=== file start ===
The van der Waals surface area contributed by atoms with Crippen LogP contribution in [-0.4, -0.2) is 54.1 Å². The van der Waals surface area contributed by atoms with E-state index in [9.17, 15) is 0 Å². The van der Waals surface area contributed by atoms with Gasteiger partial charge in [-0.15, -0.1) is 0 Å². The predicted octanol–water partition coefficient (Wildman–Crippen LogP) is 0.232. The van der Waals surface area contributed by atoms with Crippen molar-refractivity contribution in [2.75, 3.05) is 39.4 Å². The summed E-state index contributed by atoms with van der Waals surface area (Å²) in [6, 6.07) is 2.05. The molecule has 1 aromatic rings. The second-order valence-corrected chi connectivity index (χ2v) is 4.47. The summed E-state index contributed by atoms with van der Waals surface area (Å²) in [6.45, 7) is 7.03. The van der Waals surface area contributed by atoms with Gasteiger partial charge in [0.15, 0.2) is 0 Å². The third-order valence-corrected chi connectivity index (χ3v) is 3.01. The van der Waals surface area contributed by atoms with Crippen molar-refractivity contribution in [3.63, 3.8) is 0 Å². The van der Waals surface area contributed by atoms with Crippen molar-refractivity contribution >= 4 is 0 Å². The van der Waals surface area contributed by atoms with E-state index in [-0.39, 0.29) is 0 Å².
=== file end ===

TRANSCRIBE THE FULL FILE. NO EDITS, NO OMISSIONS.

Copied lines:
The van der Waals surface area contributed by atoms with Crippen LogP contribution in [-0.4, -0.2) is 54.1 Å². The van der Waals surface area contributed by atoms with E-state index in [9.17, 15) is 0 Å². The van der Waals surface area contributed by atoms with Gasteiger partial charge in [-0.15, -0.1) is 0 Å². The predicted octanol–water partition coefficient (Wildman–Crippen LogP) is 0.232. The van der Waals surface area contributed by atoms with Crippen molar-refractivity contribution in [2.75, 3.05) is 39.4 Å². The summed E-state index contributed by atoms with van der Waals surface area (Å²) in [6, 6.07) is 2.05. The molecule has 1 aromatic rings. The second-order valence-corrected chi connectivity index (χ2v) is 4.47. The summed E-state index contributed by atoms with van der Waals surface area (Å²) in [6.45, 7) is 7.03. The van der Waals surface area contributed by atoms with Gasteiger partial charge in [0.15, 0.2) is 0 Å². The third-order valence-corrected chi connectivity index (χ3v) is 3.01. The van der Waals surface area contributed by atoms with Crippen molar-refractivity contribution in [3.63, 3.8) is 0 Å². The van der Waals surface area contributed by atoms with Crippen molar-refractivity contribution >= 4 is 0 Å². The van der Waals surface area contributed by atoms with E-state index in [-0.39, 0.29) is 0 Å².